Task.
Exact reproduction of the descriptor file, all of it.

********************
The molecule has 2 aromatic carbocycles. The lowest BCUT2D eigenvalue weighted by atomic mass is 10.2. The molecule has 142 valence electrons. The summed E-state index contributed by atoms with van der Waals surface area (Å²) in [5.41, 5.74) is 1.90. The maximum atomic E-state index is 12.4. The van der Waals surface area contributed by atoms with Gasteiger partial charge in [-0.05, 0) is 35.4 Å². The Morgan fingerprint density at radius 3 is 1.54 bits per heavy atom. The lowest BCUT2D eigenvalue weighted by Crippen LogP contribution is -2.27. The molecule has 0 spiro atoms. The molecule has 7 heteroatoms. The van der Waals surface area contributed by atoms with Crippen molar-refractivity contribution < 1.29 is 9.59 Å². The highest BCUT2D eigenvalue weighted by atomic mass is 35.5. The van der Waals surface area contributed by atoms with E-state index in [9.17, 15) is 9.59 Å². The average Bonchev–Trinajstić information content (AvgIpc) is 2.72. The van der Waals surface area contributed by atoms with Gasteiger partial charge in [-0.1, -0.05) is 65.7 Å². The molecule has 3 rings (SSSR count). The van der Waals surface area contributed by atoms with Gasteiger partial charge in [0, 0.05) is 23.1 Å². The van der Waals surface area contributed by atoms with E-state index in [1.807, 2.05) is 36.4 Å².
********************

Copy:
The molecule has 2 aromatic carbocycles. The lowest BCUT2D eigenvalue weighted by atomic mass is 10.2. The molecule has 142 valence electrons. The summed E-state index contributed by atoms with van der Waals surface area (Å²) in [5.41, 5.74) is 1.90. The maximum atomic E-state index is 12.4. The van der Waals surface area contributed by atoms with Gasteiger partial charge in [-0.05, 0) is 35.4 Å². The Morgan fingerprint density at radius 3 is 1.54 bits per heavy atom. The lowest BCUT2D eigenvalue weighted by Crippen LogP contribution is -2.27. The molecule has 0 spiro atoms. The molecule has 7 heteroatoms. The van der Waals surface area contributed by atoms with Crippen molar-refractivity contribution < 1.29 is 9.59 Å². The highest BCUT2D eigenvalue weighted by atomic mass is 35.5. The van der Waals surface area contributed by atoms with E-state index in [9.17, 15) is 9.59 Å². The average Bonchev–Trinajstić information content (AvgIpc) is 2.72. The van der Waals surface area contributed by atoms with Gasteiger partial charge in [-0.1, -0.05) is 65.7 Å². The molecule has 3 rings (SSSR count). The van der Waals surface area contributed by atoms with Gasteiger partial charge in [0, 0.05) is 23.1 Å². The van der Waals surface area contributed by atoms with E-state index in [1.807, 2.05) is 36.4 Å².